PRESIDENT Sauli Niinistö has expressed his puzzlement with the debate stirred up by a section of the foreign and security policy resolution set forth in the government programme of Prime Minister Antti Rinne (SDP).
“Finland,” the section reads, “will not allow its territory to be used for hostilities against other nations”.
The clause has garnered plenty of attention in the foreign and security debate and has even been interpreted as an attempt to conform to the rhetoric employed by Russia. Ilta-Sanomat suggested in a recent editorial that the clause may have been added to the programme to appease the Nato-phobic Russia.
Niinistö rejected such interpretations yesterday in a press conference before the opening of the Kultaranta Talks, a foreign and security policy debate event he hosts annually in Naantali, south-west Finland.
“It’d be one odd country that told that you can feel free to use its territory for hostile purposes. As far as I understand, the clause matches word for word a report issued by the previous Parliament. Given that the Parliament was unanimous on the clause, I’m a bit puzzled about what the debate is about,” he said.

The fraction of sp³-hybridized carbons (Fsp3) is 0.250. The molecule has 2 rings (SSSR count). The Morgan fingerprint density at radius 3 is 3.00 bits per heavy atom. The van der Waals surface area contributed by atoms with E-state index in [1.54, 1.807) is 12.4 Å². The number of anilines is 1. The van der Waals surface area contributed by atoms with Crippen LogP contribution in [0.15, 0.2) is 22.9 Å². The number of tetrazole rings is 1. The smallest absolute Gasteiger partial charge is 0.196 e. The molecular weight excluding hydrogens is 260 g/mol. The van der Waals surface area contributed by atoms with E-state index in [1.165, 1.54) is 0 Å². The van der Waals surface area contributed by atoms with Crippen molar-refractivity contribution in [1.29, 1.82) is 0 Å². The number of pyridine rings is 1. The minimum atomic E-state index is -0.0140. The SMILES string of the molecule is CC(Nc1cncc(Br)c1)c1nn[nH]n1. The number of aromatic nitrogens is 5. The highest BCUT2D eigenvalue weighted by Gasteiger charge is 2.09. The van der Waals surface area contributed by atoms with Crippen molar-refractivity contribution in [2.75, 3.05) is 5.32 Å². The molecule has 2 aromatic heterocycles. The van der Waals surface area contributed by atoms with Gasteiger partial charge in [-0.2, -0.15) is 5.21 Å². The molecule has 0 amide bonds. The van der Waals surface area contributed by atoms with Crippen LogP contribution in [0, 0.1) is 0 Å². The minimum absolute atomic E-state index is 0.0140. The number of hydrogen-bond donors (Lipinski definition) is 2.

He estimated that major powers sitting tight is currently important for the effort to uphold world peace. “The European Union’s voice should be better heard in upholding peace. The EU, if anything, is a representative of peace in this regard,” he added.
The unity of the 28-country bloc, however, is being undermined by disagreements over immigration and monetary policy, as well as the looming withdrawal of the United Kingdom, according to Niinistö.
The Kultaranta Talks, held this year for the seventh time, will bring roughly a hundred experts and opinion leaders from different sectors of the society to Kultaranta, the official summer residence of Niinistö, on 16 and 17 June.
Aleksi Teivainen – HT
Source: Uusi Suomi